When green and ripe, Palo Verde beans are sweet, crunchy, and packed with nutrients.  They have been eaten and prepared many different ways for generations before me by Indigenous Peoples such as the Yavapai.  Yet many people living in the desert now, have no knowledge that the beans of this tree are edible, and sadly, they allow the beans to dry up and fall to the ground.

I encourage you to take a look at your yard differently. What FOOD is growing there? Foods of the desert are offerings of monsoon rains and the sun.  Value them. Eat them.  Share them.  

The beans from these pods are in season now, and they are waiting to be appreciated. Once collected and shelled, you can gently steam them, blanch them, or eat them raw.

 

Singh Farms

One of my favorite places in the city...Singh Farms.  This little gem is still unknown to many locals, but it's popularity is growing, turning into quite the spot for Saturday mornings.  Layers upon layers of vegetable gardens are scattered throughout the property, nestled under a canopy of trees. Peacocks are walking around. Chickens and turkeys are cooped up.  And the available produce is the bomb!  Super fresh and all organic.  It's the perfect place to "get out of the city", while never leaving the city.  

Singh Farms: 8659 E. Thomas Rd, Scottsdale, AZ 85251

(480)225-7199

Slideshow: Morning Desert Hike - good medicine.

I learn better in Nature.  Being present with Her makes it easier for me to learn and/or remember.  So today I listened to two - 1 hour lectures on plants while hiking through the desert.  How blessed I am that I began to remember things I didn't know.  Ancestral memories. 

I begin this slideshow where my hike ended: with my favorite desert flower, the ocotillo.  These coral colored flowers will begin to show off their beauty very soon.  In fact, this little blossom was the only one I saw in full bloom amidst hundreds of ocotillos.  She's ready for spring as much as I am!  Behind her is a majestic saguaro.  I am always in awe of how old they are...they do not start growing "arms" until they are at least 50 years old!  Most of the saguaros on my hike today were easily in their hundreds.  I wonder what they've seen and what they remember?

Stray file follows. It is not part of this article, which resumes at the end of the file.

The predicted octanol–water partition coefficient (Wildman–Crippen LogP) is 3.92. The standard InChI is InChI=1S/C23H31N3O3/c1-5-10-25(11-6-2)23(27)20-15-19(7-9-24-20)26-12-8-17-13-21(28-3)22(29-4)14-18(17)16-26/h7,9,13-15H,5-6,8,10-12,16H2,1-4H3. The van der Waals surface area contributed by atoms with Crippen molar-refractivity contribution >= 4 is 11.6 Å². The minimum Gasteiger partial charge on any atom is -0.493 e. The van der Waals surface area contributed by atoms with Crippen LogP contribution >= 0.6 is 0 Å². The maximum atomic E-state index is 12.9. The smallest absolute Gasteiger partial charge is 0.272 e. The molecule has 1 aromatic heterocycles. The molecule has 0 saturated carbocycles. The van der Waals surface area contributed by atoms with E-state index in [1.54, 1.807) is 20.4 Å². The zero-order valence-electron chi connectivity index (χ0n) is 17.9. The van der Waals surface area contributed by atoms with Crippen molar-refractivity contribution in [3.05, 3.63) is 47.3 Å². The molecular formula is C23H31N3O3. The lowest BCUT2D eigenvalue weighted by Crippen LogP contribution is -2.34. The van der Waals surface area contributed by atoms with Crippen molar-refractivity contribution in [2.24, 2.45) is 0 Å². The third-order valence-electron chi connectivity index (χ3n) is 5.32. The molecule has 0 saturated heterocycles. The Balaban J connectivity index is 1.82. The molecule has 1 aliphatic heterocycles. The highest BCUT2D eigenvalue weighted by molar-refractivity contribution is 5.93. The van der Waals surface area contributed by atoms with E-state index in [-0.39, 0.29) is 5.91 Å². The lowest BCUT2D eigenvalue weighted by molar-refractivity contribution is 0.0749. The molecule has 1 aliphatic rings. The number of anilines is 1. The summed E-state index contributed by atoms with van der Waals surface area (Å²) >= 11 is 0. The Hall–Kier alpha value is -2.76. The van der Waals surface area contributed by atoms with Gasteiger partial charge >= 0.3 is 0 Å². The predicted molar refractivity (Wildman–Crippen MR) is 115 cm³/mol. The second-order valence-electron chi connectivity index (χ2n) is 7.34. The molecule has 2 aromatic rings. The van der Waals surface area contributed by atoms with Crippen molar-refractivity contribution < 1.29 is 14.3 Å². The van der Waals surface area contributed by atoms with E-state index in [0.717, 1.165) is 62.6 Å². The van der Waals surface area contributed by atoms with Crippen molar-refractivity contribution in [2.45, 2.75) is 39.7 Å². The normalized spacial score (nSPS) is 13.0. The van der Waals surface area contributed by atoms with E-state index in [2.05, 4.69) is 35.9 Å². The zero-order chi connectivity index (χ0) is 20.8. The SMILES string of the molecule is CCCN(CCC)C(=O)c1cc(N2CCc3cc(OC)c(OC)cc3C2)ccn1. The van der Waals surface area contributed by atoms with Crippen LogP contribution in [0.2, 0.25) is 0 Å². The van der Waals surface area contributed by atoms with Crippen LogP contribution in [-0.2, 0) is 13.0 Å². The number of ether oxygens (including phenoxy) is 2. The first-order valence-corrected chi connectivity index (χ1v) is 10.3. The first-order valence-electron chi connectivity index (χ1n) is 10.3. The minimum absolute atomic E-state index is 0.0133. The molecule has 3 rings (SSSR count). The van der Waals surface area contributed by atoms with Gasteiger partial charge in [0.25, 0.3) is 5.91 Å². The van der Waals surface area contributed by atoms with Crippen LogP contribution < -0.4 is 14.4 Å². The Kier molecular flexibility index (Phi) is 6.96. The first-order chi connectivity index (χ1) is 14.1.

Promoting the upcoming 39th annual Pueblo Grande Museum Auxiliary Indian Market. Whew, that's a mouthful!

This past week has been a whirlwind of activity in preparation for the upcoming Indian Market.  We've done radio spots, tv spots, and lots of talking in hopes of getting  others as excited about the Market as we are.  It's been really great, and I have one more tv spot tomorrow, and then I can focus of food prep for the Market.  Here are some photos from our past week.  I've had the opportunity to meet some amazing people, such as Grammy nominee, Aaron White!

Harvesting Cactus Apples

I love my friends, they know me so well. Every season different people (friends, friends of friends, next door neighbors of friends), contact me to collect random things from their yards: fruit, pods, legumes, flowers, cuttings, herbs. Generally they call because they want to share, but more than often they call because they are not sure what to do with these plants that I am always saying ARE food.  So "Call Felicia" is usually what happens, and it's becoming quite funny.  Needless to say, I anxiously show up the next day prepared with baskets, tongs, shears, and gloves, and secretly....I am super excited.

This morning was no different.  In my friend's muddy backyard, I eagerly arrived to collect "cactus apples".  If you've never tasted one, they are absolutely refreshing!  Crisp.  Sweet. Almost icy in texture, like a Hawaiian snow cone. Their delicate flavor is reminiscent of kiwi, and like a kiwi, you eat the tiny seeds.  I am not quite sure if the columnar cactus I got these from is a Sancayo columnar?  I know it is not a Senita, because those have fur-like tops.  If you know the correct name of this cactus, please do share! Here are some photos from my chilly morning balancing on a step ladder in the mud.  So worth it!  

 

2015 NACA Indigenous Foods Symposium

I feel I have finally digested an incredible experience...the 2015 Native American Culinary Association's Indigenous Foods Symposium held in Tucson a few weeks ago. It was great to connect and reconnect with so many enthusiastic chefs, all passionate about the same thing: Indigenous Foods!